*Significant results highlighted in bold italics.

Outcome variables

Table 4 presents students’ scores on the overall First Medical Year Assessments and the OSCE. Cronbach Alpha of OSCE was 0.70. There was no significant difference between EU and Non-EU students in terms of mean First Med Overall Score however students who had English as a first language out performed those who did not (Difference in mean First Med Overall Score 3.4%; 95% CI 0.4- 6.3, p = 0.03). With respect to OSCE scores there was no significant difference in mean scores between EU and Non-EU students nor between those with English as a First Language or not.
Table 4

Outcome variables and relationship with gender, SEC, age, EU / Non-EU background and English as first language*

Outcome variable

Mean Score, SD, 95% CI of mean

Gender

SEC

Age

EU versus Non-EU

English First Language Yes/No

First Med overall score

65.5% (n = 109) SD 8.1, 95% CI 63.9-67

Female (n = 68) 65.46%; Male (n = 41)65.48%, p = 0.99

SEC 1&2 (n = 81) 65.4%; SEC 3, 4, 5 (n = 24) 65.8%, p = 0.82

r = −0.02; p = 0.84

EU students (n = 64) 66.3% SD 8.4; Non-EU students (n = 45) 64.2%, SD 7.5, p = 0.17

First Language English (n = 70) 66.7% SD 8.5, First Language not English (n = 39) 63.3% SD 6.9 , p = 0.03

OSCE Chronbach alpha 0.70

81.7% (n = 109) SD 5.1, 95% CI 80.7-82.6

Females (n = 68) 82.8% SD 4.2; Males (n = 41) 79.9% SD 5.8 p = 0.007

SEC 1&2 (n = 81) 81.9% SD 4.8; SEC 3, 4, 5 (n = 24) 81.3% SD 5.5, p = 0.64

r = −0.15; p = 0.03

EU students (n = 64) 81.5% SD 5.2; Non-EU student (n = 45) 82% SD 4.9, p = 0.61

First Language English (n = 70) 81.6% SD 5, First Language not English (n = 39) 81.8% SD 5.2, p = 0.83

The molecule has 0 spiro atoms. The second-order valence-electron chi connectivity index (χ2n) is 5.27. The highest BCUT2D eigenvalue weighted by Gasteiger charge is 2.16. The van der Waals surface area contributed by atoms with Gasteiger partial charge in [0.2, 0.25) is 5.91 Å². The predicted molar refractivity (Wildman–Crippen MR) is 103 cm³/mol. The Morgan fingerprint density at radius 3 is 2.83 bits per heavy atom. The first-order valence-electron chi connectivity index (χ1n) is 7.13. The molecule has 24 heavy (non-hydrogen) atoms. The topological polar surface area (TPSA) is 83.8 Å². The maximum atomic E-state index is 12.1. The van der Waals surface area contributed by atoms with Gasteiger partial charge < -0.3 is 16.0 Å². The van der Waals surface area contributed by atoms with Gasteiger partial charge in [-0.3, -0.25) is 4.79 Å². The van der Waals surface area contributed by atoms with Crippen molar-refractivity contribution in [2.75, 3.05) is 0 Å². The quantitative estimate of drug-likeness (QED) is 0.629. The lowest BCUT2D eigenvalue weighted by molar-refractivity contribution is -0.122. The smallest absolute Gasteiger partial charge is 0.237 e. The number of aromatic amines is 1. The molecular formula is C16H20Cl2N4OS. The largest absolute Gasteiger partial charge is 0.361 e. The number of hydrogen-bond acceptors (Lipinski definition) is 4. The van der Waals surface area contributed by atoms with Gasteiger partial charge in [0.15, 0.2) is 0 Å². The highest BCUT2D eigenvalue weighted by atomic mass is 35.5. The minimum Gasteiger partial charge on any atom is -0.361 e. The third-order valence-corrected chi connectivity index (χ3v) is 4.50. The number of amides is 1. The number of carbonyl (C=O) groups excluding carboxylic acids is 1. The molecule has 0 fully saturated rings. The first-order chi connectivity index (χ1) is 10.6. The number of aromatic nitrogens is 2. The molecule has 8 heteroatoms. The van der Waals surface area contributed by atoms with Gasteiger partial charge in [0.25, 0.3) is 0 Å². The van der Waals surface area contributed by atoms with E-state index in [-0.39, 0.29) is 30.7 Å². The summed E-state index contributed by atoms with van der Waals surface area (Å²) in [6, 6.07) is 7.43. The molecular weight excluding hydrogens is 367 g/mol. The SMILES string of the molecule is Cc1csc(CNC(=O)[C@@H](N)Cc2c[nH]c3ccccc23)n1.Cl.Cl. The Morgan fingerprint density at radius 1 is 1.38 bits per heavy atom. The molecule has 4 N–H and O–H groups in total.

*Significant results highlighted in bold italic.

Correlations

Table 5 shows the correlations between selection data and the outcome variables for the whole sample. Significant positive correlations emerged between MMI and IELTS (large). When the sample were split according to origin (EU and Non-EU separately), a further significant correlation emerged between EU students’ MMI results and OSCE results (r = 0.27, n = 64, p = 0.03) (small).
Table 5

Correlations between selection and outcome variables

 

MMI

OSCE

First Med-Score

LCE

HPAT

IELTS

GPA

Trad-I

MMI

_

.09

.11

-.07

.21

.50**

-.23 (rho)

.27

OSCE

.09

_

.33*

.19

-.25*

.02

-.10 (rho)

-.16

First Med score

.11

.33**

_

.52**

-.27* (rho -.36**)

.44**

.10(rho)

-.21

LCE

-.07

.19

.52**

_

-.28* (rho -.37**)

n/a^

n/a^

n/a^

HPAT

.21

-.25*

-.27* (rho -.36**)

-.28* (rho -.37**)

_

n/a^

n/a^

n/a^

IELTS

.50**

.02

.44**

n/a^

n/a^

_

.42*(rho)

.02

GPA

-.23 (rho)

-.13 (rho)

.10 (rho)

n/a^

n/a^

.42*(rho)

_

-.10 (rho)

Trad-I

.27

-.16

-.21

n/a^

n/a^

.02

-.10

_

Foot-notes:

All correlations calculated using both parametric and non-parametric tests. Pearson’s product moment correlation value (r) listed except where there were differences between the findings and in this case both Pearson’s r and Spearman’s rho reported. GPA was not normally distributed hence Spearman’s Rho is used throughout for this variable. Significant results highlighted in bold italics.

**Correlation is significant at the 0.01 level (2 tailed).

*Correlation is significant at the 0.05 level (2 tailed).